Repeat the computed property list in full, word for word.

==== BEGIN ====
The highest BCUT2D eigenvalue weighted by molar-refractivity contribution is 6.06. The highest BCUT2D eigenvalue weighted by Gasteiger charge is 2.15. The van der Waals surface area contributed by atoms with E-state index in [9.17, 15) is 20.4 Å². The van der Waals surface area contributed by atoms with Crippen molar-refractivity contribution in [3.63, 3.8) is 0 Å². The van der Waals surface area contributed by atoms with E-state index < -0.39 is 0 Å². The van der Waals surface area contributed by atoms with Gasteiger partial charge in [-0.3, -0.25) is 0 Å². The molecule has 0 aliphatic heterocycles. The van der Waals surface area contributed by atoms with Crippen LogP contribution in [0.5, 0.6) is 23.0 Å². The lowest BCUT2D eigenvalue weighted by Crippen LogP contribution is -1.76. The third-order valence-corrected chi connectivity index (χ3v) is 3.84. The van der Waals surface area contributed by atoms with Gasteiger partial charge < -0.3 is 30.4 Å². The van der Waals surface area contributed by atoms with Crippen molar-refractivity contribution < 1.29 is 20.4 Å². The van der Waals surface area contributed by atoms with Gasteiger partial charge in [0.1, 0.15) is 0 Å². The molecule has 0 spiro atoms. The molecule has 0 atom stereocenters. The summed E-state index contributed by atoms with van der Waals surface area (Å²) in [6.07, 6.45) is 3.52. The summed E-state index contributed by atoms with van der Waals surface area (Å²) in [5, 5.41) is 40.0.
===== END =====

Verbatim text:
The highest BCUT2D eigenvalue weighted by molar-refractivity contribution is 6.06. The highest BCUT2D eigenvalue weighted by Gasteiger charge is 2.15. The van der Waals surface area contributed by atoms with E-state index in [9.17, 15) is 20.4 Å². The van der Waals surface area contributed by atoms with Crippen molar-refractivity contribution in [3.63, 3.8) is 0 Å². The van der Waals surface area contributed by atoms with E-state index < -0.39 is 0 Å². The van der Waals surface area contributed by atoms with Gasteiger partial charge in [-0.3, -0.25) is 0 Å². The molecule has 0 aliphatic heterocycles. The van der Waals surface area contributed by atoms with Crippen LogP contribution in [0.5, 0.6) is 23.0 Å². The lowest BCUT2D eigenvalue weighted by Crippen LogP contribution is -1.76. The third-order valence-corrected chi connectivity index (χ3v) is 3.84. The van der Waals surface area contributed by atoms with Gasteiger partial charge < -0.3 is 30.4 Å². The van der Waals surface area contributed by atoms with Crippen molar-refractivity contribution < 1.29 is 20.4 Å². The van der Waals surface area contributed by atoms with Gasteiger partial charge in [0.1, 0.15) is 0 Å². The molecule has 0 spiro atoms. The molecule has 0 atom stereocenters. The summed E-state index contributed by atoms with van der Waals surface area (Å²) in [6.07, 6.45) is 3.52. The summed E-state index contributed by atoms with van der Waals surface area (Å²) in [5, 5.41) is 40.0.